What I Learned When I Gave Away Books

First some necessary background information.

1. My school didn’t have a librarian for at least 3 years before me.
2. My school is Title I, which I discovered means that many publishing companies send the school a TON of copies of a few books for “classroom libraries” at the end of the year.
3. My school has gone through a HUGE number of transitions in the last 15 or so years. It was a middle school, high school, “learning center” (whatever that means), twilight school… It also received a lot of leftovers from other schools when they were closed. And at one point, a high school from down the road was moved to our building “temporarily,” along with all of their stuff, and never moved back.
4. As far as I can tell, no one had ever gone through most of all the stuff that had fallen into corners of classrooms and the library.

So I decided to go through it. Because we are moving and it’s a good time to clean house.

As I began to go through the process, I realized that something better should be done with all the books I was finding than donating or sending to classroom libraries to collect dust. I couldn’t justify adding all of them to the collection. Most were old, paperbacks that I didn’t think would get enough attention off the wall and would just end up being weeded out within three years. I also didn’t want to just throw them away. But they needed to be used somehow.

I decided that I wanted my students to have first crack at these books. Obviously, my students come from low-income households. They’re struggling in school. They need to read over the summer but they have no books. Why not let them take these? So, with no rhyme or reason or method whatsoever, no display-like advertising, I threw these books, cover up on the work tables. They were everywhere. There were so many of them. And I told the teachers to bring their classes for a few minutes and I spread word through those students who were constantly checking books out over the course of the year. And I made sure that every student who walked in knew they didn’t ever have to bring these books back, that they were theirs to keep or give away or whatever they wanted.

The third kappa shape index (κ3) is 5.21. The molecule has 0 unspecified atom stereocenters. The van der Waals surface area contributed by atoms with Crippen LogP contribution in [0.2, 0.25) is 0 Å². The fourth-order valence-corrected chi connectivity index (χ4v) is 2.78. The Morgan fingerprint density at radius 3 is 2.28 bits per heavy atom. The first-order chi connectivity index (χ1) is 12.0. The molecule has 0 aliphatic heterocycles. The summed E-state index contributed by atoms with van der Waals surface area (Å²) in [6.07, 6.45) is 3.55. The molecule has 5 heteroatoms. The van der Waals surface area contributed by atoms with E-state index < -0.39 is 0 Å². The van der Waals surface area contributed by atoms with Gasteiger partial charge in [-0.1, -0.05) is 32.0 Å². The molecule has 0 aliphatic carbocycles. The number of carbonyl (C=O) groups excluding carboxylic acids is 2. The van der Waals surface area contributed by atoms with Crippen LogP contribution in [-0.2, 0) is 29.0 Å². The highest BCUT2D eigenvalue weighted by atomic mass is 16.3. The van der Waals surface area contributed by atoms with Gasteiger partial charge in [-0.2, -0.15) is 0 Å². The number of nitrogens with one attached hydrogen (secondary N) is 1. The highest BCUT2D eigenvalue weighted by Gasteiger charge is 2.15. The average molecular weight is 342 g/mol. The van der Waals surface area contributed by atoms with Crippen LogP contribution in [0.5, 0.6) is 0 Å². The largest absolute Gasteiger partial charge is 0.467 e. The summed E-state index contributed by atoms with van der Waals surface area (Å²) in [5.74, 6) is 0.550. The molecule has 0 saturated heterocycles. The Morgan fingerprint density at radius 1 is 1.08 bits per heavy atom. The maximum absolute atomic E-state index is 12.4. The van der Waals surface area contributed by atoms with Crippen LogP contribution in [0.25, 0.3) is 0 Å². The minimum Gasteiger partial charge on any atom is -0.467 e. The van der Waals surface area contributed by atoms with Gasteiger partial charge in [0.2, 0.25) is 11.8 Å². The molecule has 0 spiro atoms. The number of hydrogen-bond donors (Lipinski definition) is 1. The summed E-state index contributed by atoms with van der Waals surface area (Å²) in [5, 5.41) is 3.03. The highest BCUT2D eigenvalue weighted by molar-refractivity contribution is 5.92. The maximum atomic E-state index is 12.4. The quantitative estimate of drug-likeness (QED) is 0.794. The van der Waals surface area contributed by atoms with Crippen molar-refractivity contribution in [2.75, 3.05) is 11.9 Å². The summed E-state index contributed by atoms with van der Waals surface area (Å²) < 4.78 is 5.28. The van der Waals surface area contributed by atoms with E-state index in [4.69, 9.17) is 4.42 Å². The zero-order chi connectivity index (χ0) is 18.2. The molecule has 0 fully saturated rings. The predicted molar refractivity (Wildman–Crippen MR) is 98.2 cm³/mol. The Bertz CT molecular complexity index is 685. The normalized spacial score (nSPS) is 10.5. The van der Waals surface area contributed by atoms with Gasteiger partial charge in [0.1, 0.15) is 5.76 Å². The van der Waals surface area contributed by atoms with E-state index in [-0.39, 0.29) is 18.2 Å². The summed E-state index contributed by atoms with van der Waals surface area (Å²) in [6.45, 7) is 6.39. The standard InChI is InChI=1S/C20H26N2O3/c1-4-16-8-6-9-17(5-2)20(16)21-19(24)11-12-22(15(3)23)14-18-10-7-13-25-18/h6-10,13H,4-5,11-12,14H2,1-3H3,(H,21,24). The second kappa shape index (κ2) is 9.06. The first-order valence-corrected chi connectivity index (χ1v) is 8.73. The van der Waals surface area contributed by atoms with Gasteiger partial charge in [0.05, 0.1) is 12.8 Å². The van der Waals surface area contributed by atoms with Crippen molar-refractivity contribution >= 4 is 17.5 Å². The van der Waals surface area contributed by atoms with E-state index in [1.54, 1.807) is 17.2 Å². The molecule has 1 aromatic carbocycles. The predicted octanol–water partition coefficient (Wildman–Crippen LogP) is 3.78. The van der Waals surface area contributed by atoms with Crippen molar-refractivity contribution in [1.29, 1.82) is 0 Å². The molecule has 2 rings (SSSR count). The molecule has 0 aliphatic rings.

THE RESPONSE FROM STUDENTS WAS OVERWHELMING. They flooded the library and took as many as they wanted. Boys who hadn’t checked out anything all year FREAKED OUT and took all the old “Star Wars” books and then told their friends to come get more. They asked me how many they could get and when I said “However many you want!”, they asked if I had any bags to hold all the books they wanted. They asked me over and over again if they really didn’t have to bring them back.

I almost cried.

I believe that this occurred because the books were free to take, to keep, to have. There was no responsibility on the student to bring the books back. If a book got destroyed, it didn’t matter. I truly believe, after this occurrence, that my students want to read, but do not have the ability (for a number of reasons) to do so.

I will do this at the end of every year, in every school I work at. I don’t actually know what happens to books I weed out and box up to be collected by the Media Services department, but I feel certain they wouldn’t mind if I gave them to students instead.